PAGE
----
Now I don't know what icon is in the Flat UI pack, but to cite the DMCA's icon as being 'kinda lifted' from theirs when it is so similar to a number of CC-licenced icons on The Noun Project seems like a poor argument in my eyes.
I think you are hitting the nail on the head - with styles/aesthetic arguments like this, when is it a copy? Adding a leaf of paper into the icon? Colouring it in? Adding a line of faux text below the faux image? Which came first? Which was the origin?
My only point was that when you are getting hammered by people and the evidence you provide is that, it looks poorly thought out.
"... they even managed to kinda lift the old DN icon ..."
I think you misunderstand. I'm not arguing as to whether the Flat UI guys copied them or not, but like the larger argument, the icon he is putting forward as copied work is itself conceptually very similar to other existing icon work(s). As a designer I would be more than a little miffed if that design appeared if I had created the Noun Project's version and not openly licensed it.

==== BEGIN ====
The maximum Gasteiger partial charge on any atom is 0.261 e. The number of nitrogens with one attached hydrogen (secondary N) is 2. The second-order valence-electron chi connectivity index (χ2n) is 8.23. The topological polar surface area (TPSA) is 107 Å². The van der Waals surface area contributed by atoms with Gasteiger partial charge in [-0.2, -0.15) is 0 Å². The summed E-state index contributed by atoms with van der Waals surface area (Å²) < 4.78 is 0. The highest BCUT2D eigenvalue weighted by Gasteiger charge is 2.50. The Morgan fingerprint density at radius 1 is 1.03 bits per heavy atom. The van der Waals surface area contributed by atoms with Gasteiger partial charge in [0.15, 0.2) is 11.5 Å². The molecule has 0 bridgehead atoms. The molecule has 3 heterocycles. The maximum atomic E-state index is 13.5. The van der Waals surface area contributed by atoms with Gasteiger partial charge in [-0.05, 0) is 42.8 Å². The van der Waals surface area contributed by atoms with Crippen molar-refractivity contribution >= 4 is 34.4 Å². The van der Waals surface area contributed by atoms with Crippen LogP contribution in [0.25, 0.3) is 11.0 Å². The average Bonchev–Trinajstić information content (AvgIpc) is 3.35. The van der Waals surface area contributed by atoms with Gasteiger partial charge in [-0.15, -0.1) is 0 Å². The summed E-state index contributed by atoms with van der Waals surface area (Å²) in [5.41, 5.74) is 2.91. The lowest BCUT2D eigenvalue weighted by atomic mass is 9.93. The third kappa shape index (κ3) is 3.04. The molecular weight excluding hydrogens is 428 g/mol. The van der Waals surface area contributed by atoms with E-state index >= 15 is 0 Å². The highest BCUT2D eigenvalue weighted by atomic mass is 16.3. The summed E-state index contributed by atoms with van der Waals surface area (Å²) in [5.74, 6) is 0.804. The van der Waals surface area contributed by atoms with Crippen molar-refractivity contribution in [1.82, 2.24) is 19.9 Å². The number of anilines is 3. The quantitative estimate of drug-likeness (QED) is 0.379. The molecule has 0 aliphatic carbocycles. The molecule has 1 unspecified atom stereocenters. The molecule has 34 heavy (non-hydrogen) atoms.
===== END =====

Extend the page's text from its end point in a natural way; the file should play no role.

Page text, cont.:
If that is the case, it somewhat undermines the claim that the assets are fully owned by them or even that ownership can be so quickly claimed.
Similarity is completely irrelevant. If we independently arrive at the same original work then that is not copyright violation. That's not what copyright is about. We then each hold the copyright of our respective works, even if they're completely identical (in practice it will probably be hard to proof that you didn't just copy the other work if they're really identical).
IANAL, but that's what I was told by a law student.
What he's claiming is not the perfect copy of the shape, but the style. It's a clear "copy" too, very very similar. In the end, if you change a pixel from that you can make a "not the same" icon, don't you think?
We can discuss on how many differences but it will end on nothing. I can express that, 2 o 3 differences are not enough to claim "different" and you can claim than 1 will not be enough too.
To me, they're clearly wrong. But if the guy copied the art and pasted it, that's another story.
We're ramping up a new internal tech team to allow us to build our own products and tools (for internal and public use) and need great developers to help us build up and potentially lead a team of likeminded individuals.